Brady’s unremitting views on society’s opinionated expectations of women and their roles within the household depict that not only men, but the community as a whole, require the utmost service out of the female gender. Not only in Brady’s time, but as well as in the many generations before hers, women were confined under strict standards and were forced to commit themselves entirely to their duties and their husbands. Judy Brady’s valued principles challenge each stereotypical understanding of women of her time.
Her constant complaining belittled herself under the fact that everything she claimed she wanted in a wife, was in reality what she was not. She even goes so far in her charade to say that she “wants a wife who will not bother me with rambling complaints about a wife’s duties” (276). In that one statement Brady fully contradicts herself, and verifies the fact that she isn’t that kind of wife. She completely pushes herself out of her own view of women as wives by undermining her own reputable status and pronouncing that she wants a wife to “remain at home so she can more fully and completely take care of a wife’s duties” (277).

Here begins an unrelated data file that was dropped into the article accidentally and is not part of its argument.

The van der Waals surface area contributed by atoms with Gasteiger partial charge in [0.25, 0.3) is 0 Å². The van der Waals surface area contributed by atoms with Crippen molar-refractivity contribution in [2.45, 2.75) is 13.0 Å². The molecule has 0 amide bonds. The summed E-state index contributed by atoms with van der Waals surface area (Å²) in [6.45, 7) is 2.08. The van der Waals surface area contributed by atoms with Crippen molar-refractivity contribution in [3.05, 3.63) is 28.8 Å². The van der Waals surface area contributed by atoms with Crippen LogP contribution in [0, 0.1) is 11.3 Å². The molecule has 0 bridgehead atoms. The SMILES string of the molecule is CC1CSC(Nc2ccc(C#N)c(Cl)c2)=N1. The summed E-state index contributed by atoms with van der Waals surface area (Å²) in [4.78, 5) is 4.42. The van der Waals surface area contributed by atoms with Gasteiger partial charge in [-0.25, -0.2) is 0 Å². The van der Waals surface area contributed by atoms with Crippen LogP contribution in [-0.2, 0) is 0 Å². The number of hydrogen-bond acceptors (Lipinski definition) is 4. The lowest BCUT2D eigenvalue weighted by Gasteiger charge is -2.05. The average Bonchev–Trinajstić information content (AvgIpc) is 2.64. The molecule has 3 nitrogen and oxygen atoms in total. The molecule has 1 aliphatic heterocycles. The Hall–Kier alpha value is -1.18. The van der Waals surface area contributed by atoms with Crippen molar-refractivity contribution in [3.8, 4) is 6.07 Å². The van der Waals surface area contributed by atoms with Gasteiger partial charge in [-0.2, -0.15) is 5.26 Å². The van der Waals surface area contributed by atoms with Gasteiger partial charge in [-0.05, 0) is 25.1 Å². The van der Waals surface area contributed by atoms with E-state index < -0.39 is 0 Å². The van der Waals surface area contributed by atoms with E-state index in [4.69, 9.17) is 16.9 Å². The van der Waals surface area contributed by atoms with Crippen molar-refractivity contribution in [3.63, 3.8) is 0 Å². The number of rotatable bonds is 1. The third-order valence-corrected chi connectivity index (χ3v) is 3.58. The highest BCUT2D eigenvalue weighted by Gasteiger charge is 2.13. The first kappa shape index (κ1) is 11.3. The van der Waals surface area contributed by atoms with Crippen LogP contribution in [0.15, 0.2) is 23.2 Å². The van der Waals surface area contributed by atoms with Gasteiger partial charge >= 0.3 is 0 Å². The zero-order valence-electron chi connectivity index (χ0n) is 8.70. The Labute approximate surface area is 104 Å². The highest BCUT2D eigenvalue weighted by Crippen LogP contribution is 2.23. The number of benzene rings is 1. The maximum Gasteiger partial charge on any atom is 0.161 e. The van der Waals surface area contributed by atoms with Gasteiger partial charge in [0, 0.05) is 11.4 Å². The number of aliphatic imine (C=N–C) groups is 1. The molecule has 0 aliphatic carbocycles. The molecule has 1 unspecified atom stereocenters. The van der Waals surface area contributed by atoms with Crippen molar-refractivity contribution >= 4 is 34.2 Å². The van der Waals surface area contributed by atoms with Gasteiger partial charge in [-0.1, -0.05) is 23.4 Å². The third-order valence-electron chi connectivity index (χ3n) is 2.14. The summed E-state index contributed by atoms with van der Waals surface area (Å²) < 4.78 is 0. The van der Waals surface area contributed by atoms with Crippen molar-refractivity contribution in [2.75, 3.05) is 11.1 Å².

This comment alone shows that Brady doesn’t want to be a part of the “wives”, that she would rather have a wife than be one. Not only does Judy Brady describe the typical outlook of the average household wife as observed by “society,” but she begins confronting her own views of women as a part of that society. Brady failed to realize that during the entire process of singling out men and the society, she was spreading her own views about housewives. Brady sees wives as nothing but slaves to men, pawns to society, and she brings each of those attributes to life by simply recounting what she feels is required of a woman.